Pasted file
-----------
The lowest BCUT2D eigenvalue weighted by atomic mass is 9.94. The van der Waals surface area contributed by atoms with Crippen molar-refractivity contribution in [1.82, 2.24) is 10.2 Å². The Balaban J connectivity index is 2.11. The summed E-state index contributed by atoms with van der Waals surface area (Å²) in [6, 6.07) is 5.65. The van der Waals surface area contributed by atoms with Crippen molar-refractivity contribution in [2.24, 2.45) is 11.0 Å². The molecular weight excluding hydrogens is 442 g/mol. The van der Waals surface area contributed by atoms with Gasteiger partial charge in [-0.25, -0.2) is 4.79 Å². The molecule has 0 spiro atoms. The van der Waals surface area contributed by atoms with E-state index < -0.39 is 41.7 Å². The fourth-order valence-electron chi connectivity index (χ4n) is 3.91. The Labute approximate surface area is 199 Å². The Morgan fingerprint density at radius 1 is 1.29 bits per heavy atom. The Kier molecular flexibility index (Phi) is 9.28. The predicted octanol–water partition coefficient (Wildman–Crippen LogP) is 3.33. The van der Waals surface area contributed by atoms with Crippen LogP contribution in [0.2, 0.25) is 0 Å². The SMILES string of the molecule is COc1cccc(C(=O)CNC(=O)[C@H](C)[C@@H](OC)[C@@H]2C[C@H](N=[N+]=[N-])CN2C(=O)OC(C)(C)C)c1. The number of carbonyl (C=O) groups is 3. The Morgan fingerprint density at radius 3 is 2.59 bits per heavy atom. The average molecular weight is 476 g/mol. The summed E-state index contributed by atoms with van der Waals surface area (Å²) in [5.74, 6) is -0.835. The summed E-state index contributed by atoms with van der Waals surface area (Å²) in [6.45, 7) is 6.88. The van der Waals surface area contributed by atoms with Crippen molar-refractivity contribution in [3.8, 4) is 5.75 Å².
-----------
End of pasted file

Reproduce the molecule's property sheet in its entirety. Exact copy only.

The lowest BCUT2D eigenvalue weighted by atomic mass is 9.94. The van der Waals surface area contributed by atoms with Crippen molar-refractivity contribution in [1.82, 2.24) is 10.2 Å². The Balaban J connectivity index is 2.11. The summed E-state index contributed by atoms with van der Waals surface area (Å²) in [6, 6.07) is 5.65. The van der Waals surface area contributed by atoms with Crippen molar-refractivity contribution in [2.24, 2.45) is 11.0 Å². The molecular weight excluding hydrogens is 442 g/mol. The van der Waals surface area contributed by atoms with Gasteiger partial charge in [-0.25, -0.2) is 4.79 Å². The molecule has 0 spiro atoms. The van der Waals surface area contributed by atoms with E-state index < -0.39 is 41.7 Å². The fourth-order valence-electron chi connectivity index (χ4n) is 3.91. The Labute approximate surface area is 199 Å². The Morgan fingerprint density at radius 1 is 1.29 bits per heavy atom. The Kier molecular flexibility index (Phi) is 9.28. The predicted octanol–water partition coefficient (Wildman–Crippen LogP) is 3.33. The van der Waals surface area contributed by atoms with Crippen LogP contribution in [0.2, 0.25) is 0 Å². The SMILES string of the molecule is COc1cccc(C(=O)CNC(=O)[C@H](C)[C@@H](OC)[C@@H]2C[C@H](N=[N+]=[N-])CN2C(=O)OC(C)(C)C)c1. The number of carbonyl (C=O) groups is 3. The Morgan fingerprint density at radius 3 is 2.59 bits per heavy atom. The average molecular weight is 476 g/mol. The summed E-state index contributed by atoms with van der Waals surface area (Å²) in [5.74, 6) is -0.835. The summed E-state index contributed by atoms with van der Waals surface area (Å²) in [6.45, 7) is 6.88. The van der Waals surface area contributed by atoms with Crippen molar-refractivity contribution in [3.8, 4) is 5.75 Å².